I’m sure her mother wouldn’t have wanted her to endanger herself. The loss of one child is awful. To lose Miriam too would have compounded that grief.

So there you have it: two girls, each of whom knew what they should do.


But down there in the reeds, the princess and the big sister had to think for themselves.

No matter what the Pharoah said about the threat the Hebrews posed, this baby in a basket just looks small and hungry. And when the princess sees it with her own eyes, she voices the obvious: “This must be one of the Hebrews’ children.”

Anna Carter Florence imagines the rest of her thoughts: “This must be one of the Hebrews’ children, because no other mothers are reduced to this: making little arks to float in the Nile. Trying to save their babies from a flood of hate.”[3]

She speaks the truth and that has a powerful effect.

It cuts through all the rhetoric, all the propaganda, all the politics.

It allows her to see this baby as vulnerable … and loved.

Not foreign and a threat; not different or less than human; just vulnerable and loved.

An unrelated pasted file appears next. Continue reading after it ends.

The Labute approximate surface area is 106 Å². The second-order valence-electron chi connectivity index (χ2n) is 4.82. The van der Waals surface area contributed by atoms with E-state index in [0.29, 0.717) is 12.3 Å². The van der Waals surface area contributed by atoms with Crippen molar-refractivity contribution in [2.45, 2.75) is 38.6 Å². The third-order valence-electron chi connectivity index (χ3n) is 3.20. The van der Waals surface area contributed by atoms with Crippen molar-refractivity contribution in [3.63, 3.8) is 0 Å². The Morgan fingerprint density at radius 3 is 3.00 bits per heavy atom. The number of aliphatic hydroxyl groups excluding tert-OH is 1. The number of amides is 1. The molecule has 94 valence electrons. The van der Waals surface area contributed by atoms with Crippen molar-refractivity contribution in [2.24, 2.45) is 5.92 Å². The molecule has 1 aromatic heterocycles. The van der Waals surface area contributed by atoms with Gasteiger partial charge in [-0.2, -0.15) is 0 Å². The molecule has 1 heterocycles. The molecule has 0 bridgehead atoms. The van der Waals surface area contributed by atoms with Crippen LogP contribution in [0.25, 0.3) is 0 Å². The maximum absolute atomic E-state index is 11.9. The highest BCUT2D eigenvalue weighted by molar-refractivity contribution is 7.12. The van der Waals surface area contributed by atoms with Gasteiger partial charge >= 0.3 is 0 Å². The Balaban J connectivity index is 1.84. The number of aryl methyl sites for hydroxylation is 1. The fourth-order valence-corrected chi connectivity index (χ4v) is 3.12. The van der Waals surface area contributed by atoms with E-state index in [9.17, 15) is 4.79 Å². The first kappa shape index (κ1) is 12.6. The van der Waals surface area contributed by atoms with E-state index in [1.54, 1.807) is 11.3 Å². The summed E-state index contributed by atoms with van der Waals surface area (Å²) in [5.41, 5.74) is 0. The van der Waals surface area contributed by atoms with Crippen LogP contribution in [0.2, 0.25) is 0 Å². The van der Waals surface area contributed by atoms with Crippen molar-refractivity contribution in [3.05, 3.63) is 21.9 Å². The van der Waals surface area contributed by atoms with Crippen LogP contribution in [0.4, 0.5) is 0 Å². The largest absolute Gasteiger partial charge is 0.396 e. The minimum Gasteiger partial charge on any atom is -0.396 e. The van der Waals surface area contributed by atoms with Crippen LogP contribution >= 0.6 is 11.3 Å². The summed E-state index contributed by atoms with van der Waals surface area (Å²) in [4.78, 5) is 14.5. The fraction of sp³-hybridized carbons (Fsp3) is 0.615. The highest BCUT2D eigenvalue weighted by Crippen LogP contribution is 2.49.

And so she does not obey her father. She ignores the law. She refuses to kill him on sight.

This little bit of rebellion seems to embolden Miriam. She ignores her own safety and speaks up. She finds her voice. She asks a question: “Do you want me to go get a wet nurse?”

That phrase serves as a catalyst. It opens up possibilities. It sparks a little joint rebellion!

Anna Carter Florence puts it this way:

“[J]ust like that, they had a plan. A plan to save one life, no matter what their parents thought. And [as it unfolded,] it was about the craziest plan you could think of, to take baby Moses back to his Hebrew mother for a few years and tell everyone it was just fine because it was on Pharaoh's daughter's orders: really. But they did it, and they got away with it, and when Moses was three years old, the princess actually adopted him. She took him into the palace and she raised him there, with her father down the hall; and Lord only knows what he thought about this whole arrangement – little Moses sitting in his booster seat at the royal table, riding his Toys-R-Us chariot through the throne room.” It must have seemed to Pharoah like a slap in the face!

She continues, “Scripture never says a word about [it]. But as we said, this isn't a story about the parents, and doing what they told you ... This is a story about [two] young people, doing whatever crazy thing they can dream up together to get [a baby] out of the reeds.”[4]